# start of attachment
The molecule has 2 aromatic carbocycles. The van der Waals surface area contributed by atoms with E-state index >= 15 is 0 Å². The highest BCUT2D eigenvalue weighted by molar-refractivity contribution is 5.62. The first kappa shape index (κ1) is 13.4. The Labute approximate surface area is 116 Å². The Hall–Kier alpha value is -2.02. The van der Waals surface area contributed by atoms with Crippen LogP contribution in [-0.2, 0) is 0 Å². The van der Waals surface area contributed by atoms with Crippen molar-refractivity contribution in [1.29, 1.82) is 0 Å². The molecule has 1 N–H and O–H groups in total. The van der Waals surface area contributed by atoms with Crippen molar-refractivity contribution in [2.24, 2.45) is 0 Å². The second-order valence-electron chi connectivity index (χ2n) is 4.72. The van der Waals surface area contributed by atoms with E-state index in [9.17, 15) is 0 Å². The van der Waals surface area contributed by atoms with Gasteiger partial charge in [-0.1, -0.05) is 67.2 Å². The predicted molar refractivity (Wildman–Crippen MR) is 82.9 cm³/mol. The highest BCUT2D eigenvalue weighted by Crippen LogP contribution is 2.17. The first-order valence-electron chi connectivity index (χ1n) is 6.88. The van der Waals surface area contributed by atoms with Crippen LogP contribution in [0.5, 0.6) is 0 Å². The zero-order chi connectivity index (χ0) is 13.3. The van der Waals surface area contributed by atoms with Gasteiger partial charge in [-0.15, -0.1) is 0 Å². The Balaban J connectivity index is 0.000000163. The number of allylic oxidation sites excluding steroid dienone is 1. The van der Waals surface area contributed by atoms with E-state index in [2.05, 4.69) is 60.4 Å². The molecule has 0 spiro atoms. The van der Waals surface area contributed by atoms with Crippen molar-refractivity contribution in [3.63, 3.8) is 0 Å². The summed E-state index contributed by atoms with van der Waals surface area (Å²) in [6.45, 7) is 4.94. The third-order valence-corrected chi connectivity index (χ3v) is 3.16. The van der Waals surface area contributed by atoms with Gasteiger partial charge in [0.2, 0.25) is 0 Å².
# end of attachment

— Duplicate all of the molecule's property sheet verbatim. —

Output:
The molecule has 2 aromatic carbocycles. The van der Waals surface area contributed by atoms with E-state index >= 15 is 0 Å². The highest BCUT2D eigenvalue weighted by molar-refractivity contribution is 5.62. The first kappa shape index (κ1) is 13.4. The Labute approximate surface area is 116 Å². The Hall–Kier alpha value is -2.02. The van der Waals surface area contributed by atoms with Crippen LogP contribution in [-0.2, 0) is 0 Å². The van der Waals surface area contributed by atoms with Crippen molar-refractivity contribution in [1.29, 1.82) is 0 Å². The molecule has 1 N–H and O–H groups in total. The van der Waals surface area contributed by atoms with Crippen molar-refractivity contribution in [2.24, 2.45) is 0 Å². The second-order valence-electron chi connectivity index (χ2n) is 4.72. The van der Waals surface area contributed by atoms with E-state index in [9.17, 15) is 0 Å². The van der Waals surface area contributed by atoms with Gasteiger partial charge in [-0.1, -0.05) is 67.2 Å². The predicted molar refractivity (Wildman–Crippen MR) is 82.9 cm³/mol. The highest BCUT2D eigenvalue weighted by Crippen LogP contribution is 2.17. The first-order valence-electron chi connectivity index (χ1n) is 6.88. The van der Waals surface area contributed by atoms with Crippen LogP contribution in [0.5, 0.6) is 0 Å². The zero-order chi connectivity index (χ0) is 13.3. The van der Waals surface area contributed by atoms with Gasteiger partial charge in [-0.15, -0.1) is 0 Å². The Balaban J connectivity index is 0.000000163. The number of allylic oxidation sites excluding steroid dienone is 1. The van der Waals surface area contributed by atoms with E-state index in [2.05, 4.69) is 60.4 Å². The molecule has 0 spiro atoms. The van der Waals surface area contributed by atoms with Crippen molar-refractivity contribution in [3.63, 3.8) is 0 Å². The summed E-state index contributed by atoms with van der Waals surface area (Å²) in [6.45, 7) is 4.94. The third-order valence-corrected chi connectivity index (χ3v) is 3.16. The van der Waals surface area contributed by atoms with Gasteiger partial charge in [0.2, 0.25) is 0 Å².